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Reviews » Blu-ray Reviews » Pray for the Wildcats (Blu-ray)
Pray for the Wildcats (Blu-ray)
Kl Studio Classics // Unrated // March 3, 2020 // Region A
List Price: $20.49 [Buy now and save at Amazon]
Review by Stuart Galbraith IV | posted March 12, 2020 | E-mail the Author
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User Reviewers for the 1974 TV-movie Pray for the Wildcats (1974) over at the Internet Movie Database run the gamut from those pleasantly surprised by its intelligence to others who regard it as unintentionally hilarious, a high-water mark of delirious camp. I'm of the former opinion.

When Kino's new Blu-ray turned up in our unloved screener pile, I found its cast list irresistible: Andy Griffith, William Shatner, Robert Reed, Marjoe Gortner (former preacher-turned psycho creep in Earthquake), Angie Dickinson, etc. Many who find Pray for the Wildcats so enjoyably awful are undoubtedly influenced by the actors' iconic TV roles: Griffith as Sheriff Andy Taylor, Shatner as Captain James T. Kirk, Robert Reed as Mike Brady, and so on, while forgetting Griffith's acclaimed pre-TV stardom film role in A Face in the Crowd (1957). Or that Shatner had been one of the most respected and sought-after guest stars of early '60s anthology shows, or that Reed had starred in the superb TV drama The Defenders. Though produced at a kind of low point career-wise for many of these actors, Pray for the Wildcats harkens back to more prestigious material they'd all done before. (With slight alterations, one can easily imagined this being made a dozen years earlier, with, say, Ed Begley, William Windom, Shatner, and James Darren in the Griffith, Shatner, Reed, and Gortner parts, respectively.)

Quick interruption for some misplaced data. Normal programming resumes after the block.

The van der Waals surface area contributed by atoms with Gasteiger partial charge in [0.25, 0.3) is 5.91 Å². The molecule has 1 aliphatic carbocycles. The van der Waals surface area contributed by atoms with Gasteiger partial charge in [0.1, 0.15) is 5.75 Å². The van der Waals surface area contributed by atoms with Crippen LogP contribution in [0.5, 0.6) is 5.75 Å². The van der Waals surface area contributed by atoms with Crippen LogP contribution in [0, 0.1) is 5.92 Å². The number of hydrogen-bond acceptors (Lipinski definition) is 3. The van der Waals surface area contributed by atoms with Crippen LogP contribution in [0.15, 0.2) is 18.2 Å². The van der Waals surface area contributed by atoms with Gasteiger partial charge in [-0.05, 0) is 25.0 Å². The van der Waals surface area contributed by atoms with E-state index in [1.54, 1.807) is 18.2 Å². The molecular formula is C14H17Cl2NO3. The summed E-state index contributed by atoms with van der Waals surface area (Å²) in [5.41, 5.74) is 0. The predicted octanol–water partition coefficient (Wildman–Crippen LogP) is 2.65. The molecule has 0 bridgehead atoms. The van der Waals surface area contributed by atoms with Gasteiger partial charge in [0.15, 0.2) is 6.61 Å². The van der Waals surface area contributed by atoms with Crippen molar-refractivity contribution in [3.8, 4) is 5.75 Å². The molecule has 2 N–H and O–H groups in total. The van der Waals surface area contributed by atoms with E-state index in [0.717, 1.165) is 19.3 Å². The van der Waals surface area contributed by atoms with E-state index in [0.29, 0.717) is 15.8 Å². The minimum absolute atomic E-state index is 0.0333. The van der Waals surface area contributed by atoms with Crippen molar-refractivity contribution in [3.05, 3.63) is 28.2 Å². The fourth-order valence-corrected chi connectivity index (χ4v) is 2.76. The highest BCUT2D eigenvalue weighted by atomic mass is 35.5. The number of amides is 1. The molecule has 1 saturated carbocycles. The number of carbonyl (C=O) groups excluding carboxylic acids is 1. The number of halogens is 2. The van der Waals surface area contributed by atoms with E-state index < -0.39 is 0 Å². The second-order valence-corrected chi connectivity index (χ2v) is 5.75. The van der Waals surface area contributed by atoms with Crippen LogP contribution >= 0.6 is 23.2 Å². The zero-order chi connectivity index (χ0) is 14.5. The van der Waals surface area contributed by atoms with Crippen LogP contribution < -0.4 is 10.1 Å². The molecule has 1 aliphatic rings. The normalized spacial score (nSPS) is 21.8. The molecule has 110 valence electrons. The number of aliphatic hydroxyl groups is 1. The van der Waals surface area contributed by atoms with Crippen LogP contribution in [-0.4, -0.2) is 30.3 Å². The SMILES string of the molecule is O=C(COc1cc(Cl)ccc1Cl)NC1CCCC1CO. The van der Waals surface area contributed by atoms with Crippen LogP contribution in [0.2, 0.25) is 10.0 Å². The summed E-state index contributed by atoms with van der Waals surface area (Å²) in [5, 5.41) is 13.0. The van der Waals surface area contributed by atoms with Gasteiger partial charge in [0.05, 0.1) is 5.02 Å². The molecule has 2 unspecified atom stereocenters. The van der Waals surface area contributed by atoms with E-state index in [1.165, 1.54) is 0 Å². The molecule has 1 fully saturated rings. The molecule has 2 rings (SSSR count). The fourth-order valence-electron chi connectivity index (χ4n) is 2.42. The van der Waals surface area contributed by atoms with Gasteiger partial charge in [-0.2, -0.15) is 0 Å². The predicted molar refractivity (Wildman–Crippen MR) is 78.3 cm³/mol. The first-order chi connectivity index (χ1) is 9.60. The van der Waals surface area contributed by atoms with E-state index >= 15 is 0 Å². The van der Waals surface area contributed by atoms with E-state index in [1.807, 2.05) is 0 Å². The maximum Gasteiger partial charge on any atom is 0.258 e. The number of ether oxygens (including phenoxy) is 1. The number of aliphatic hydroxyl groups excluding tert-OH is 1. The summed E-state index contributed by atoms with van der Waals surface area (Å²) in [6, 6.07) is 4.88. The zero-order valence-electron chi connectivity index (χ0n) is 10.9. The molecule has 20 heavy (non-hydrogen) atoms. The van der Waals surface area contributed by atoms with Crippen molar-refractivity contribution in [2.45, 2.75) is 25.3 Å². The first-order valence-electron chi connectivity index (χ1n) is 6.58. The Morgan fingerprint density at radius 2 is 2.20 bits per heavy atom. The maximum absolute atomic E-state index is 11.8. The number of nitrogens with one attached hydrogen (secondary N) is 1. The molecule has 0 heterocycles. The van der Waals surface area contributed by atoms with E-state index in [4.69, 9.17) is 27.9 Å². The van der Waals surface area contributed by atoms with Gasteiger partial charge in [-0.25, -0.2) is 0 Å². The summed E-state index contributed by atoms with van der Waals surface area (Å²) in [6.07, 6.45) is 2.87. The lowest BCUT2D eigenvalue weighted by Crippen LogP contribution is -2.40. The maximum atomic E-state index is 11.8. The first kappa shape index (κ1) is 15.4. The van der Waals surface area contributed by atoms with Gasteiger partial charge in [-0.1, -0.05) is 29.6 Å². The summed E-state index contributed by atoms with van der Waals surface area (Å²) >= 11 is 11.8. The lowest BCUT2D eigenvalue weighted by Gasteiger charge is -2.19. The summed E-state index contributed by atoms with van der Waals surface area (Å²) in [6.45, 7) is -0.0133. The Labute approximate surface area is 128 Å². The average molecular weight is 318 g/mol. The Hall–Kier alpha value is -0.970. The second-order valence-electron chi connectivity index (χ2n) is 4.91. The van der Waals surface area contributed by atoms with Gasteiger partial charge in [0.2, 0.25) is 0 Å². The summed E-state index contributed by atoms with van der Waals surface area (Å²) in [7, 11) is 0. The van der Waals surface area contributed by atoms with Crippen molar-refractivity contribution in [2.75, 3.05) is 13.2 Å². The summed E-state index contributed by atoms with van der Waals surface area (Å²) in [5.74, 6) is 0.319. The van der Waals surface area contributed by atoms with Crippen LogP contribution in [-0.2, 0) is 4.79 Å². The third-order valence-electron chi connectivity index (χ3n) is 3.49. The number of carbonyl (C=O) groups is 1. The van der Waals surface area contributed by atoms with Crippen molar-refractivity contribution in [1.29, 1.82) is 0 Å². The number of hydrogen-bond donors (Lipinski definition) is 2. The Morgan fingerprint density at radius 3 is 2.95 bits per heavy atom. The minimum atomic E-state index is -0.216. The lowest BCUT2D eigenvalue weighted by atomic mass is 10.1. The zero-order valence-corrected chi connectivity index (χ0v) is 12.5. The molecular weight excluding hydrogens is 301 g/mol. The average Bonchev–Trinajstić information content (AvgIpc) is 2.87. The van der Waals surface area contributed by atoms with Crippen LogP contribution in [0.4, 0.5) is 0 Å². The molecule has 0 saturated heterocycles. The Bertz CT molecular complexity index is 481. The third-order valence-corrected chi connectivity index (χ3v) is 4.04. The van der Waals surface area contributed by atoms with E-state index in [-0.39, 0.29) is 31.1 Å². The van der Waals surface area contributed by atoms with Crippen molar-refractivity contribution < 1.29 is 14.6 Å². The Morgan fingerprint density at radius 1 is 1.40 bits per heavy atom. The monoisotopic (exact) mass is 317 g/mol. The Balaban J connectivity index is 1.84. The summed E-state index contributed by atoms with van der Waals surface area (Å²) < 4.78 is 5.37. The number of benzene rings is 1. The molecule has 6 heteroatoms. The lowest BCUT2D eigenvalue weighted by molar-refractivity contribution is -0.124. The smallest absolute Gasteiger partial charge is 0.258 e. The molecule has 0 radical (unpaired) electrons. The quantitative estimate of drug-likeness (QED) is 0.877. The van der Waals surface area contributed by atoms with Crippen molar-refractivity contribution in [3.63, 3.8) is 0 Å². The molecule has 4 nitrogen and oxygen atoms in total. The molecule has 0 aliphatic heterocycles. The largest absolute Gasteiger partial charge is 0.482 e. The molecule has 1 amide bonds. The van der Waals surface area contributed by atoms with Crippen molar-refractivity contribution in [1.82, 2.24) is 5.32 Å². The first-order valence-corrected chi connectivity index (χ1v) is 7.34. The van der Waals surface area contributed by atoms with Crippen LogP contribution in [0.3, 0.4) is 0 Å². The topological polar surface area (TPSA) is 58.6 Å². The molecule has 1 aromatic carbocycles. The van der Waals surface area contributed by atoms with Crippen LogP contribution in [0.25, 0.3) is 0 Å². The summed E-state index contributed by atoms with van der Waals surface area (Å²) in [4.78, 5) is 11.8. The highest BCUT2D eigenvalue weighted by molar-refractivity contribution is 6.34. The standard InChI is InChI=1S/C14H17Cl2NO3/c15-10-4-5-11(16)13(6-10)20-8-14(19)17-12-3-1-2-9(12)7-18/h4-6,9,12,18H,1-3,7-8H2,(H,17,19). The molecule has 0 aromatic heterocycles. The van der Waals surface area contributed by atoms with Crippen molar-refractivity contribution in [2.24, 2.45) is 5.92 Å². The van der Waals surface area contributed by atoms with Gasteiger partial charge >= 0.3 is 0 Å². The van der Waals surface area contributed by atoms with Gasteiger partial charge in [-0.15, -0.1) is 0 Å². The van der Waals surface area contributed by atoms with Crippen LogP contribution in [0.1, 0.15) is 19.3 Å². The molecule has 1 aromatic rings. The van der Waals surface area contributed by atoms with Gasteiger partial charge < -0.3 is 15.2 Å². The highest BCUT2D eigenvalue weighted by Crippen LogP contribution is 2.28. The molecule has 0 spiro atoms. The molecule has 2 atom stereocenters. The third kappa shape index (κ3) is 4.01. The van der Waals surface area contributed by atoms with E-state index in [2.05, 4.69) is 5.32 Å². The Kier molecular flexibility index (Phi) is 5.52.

Though filmed in the usual drab, mostly artless style of ‘70s TV movies (even the good ones), the teleplay by TV-scribe Jack Turley is subtle and ambitious.

Though its title suggests some kind of melodrama about an underdog high school football team, Pray for the Wildcats is a strange genre fusing of ‘50s business executive drama with late-‘60s/early ‘70s biker films, with a dash of Deliverance (1972). I was expecting yet another variation of The Most Dangerous Game but the script moves in different, mostly unexpected directions.

Advertising agency executives Warren Summerfield (Shatner), Paul McIlvain (Reed) and art director Terry Maxon (Gortner) covet the million-dollar account of manipulative Sam Farragut (Griffith). He compels them to a Sunday dirt bike excursion/picnic all but Farragut dread, where their spouses -- Lila Summerfield (Lorraine Gary), Nancy McIlvain (Angie Dickinson), and Terry's girlfriend Krissie (Janet Margolin) -- are clearly disgusted by the men's sycophantic behavior, Terry even allowing Farragut to openly flirt with Krissie. Enjoying his power over everyone, Farragut next insists the men join him for a weekend bike ride down the Baja Peninsula.

Warren, in the process of losing his job and unhappy at home, is suicidal, taking out a $200,000 life insurance policy, intending to kill himself during the trip. Nancy, who briefly had an affair with Warren, suspects his plans, but can't act without confessing the affair to Lila. At the same time, Nancy and Paul are on the verge of divorcing, while Krissie tells Terry that she's pregnant. But all three men are under too much pressure to pay much attention to their problems at home.

At the Mexican border, the men bid the women farewell and the weekend begins, with Farragut pushing the three ad execs to keep up with his relentless, maniacal pace. At a remote cantina Farragut openly lusts after a young woman (Marilyn Hearn), ignoring the protests of her boyfriend (Skip Burton) and clearly wanting to "grab her by the pussy." An altercation follows, the ad men having to restrain the clearly psychotic millionaire. Later, accompanied by Terry, Farragut tracks the hippie couple to a remote beach, and after crudely offering the boyfriend money to have sex with the girlfriend, another brawl ensues, this time with deadly results. What will the ad agency trio do next?